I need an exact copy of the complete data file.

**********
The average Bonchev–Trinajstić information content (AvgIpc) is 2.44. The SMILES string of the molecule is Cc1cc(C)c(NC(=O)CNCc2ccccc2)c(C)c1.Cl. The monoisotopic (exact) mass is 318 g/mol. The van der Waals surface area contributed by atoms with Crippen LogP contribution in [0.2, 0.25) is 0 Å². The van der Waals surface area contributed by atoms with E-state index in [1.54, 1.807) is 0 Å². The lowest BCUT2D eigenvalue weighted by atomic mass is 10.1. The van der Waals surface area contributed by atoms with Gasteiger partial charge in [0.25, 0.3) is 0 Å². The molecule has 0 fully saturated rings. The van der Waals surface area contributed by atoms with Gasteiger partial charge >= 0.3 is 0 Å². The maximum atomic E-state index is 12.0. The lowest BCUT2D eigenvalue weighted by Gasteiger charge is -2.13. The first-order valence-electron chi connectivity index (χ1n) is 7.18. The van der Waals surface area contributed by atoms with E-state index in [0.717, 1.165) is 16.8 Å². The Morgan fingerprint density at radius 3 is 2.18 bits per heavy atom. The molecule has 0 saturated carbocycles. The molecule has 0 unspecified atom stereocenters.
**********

The average Bonchev–Trinajstić information content (AvgIpc) is 2.44. The SMILES string of the molecule is Cc1cc(C)c(NC(=O)CNCc2ccccc2)c(C)c1.Cl. The monoisotopic (exact) mass is 318 g/mol. The van der Waals surface area contributed by atoms with Crippen LogP contribution in [0.2, 0.25) is 0 Å². The van der Waals surface area contributed by atoms with E-state index in [1.54, 1.807) is 0 Å². The lowest BCUT2D eigenvalue weighted by atomic mass is 10.1. The van der Waals surface area contributed by atoms with Gasteiger partial charge in [0.25, 0.3) is 0 Å². The molecule has 0 fully saturated rings. The van der Waals surface area contributed by atoms with Gasteiger partial charge >= 0.3 is 0 Å². The maximum atomic E-state index is 12.0. The lowest BCUT2D eigenvalue weighted by Gasteiger charge is -2.13. The first-order valence-electron chi connectivity index (χ1n) is 7.18. The van der Waals surface area contributed by atoms with E-state index in [0.717, 1.165) is 16.8 Å². The Morgan fingerprint density at radius 3 is 2.18 bits per heavy atom. The molecule has 0 saturated carbocycles. The molecule has 0 unspecified atom stereocenters.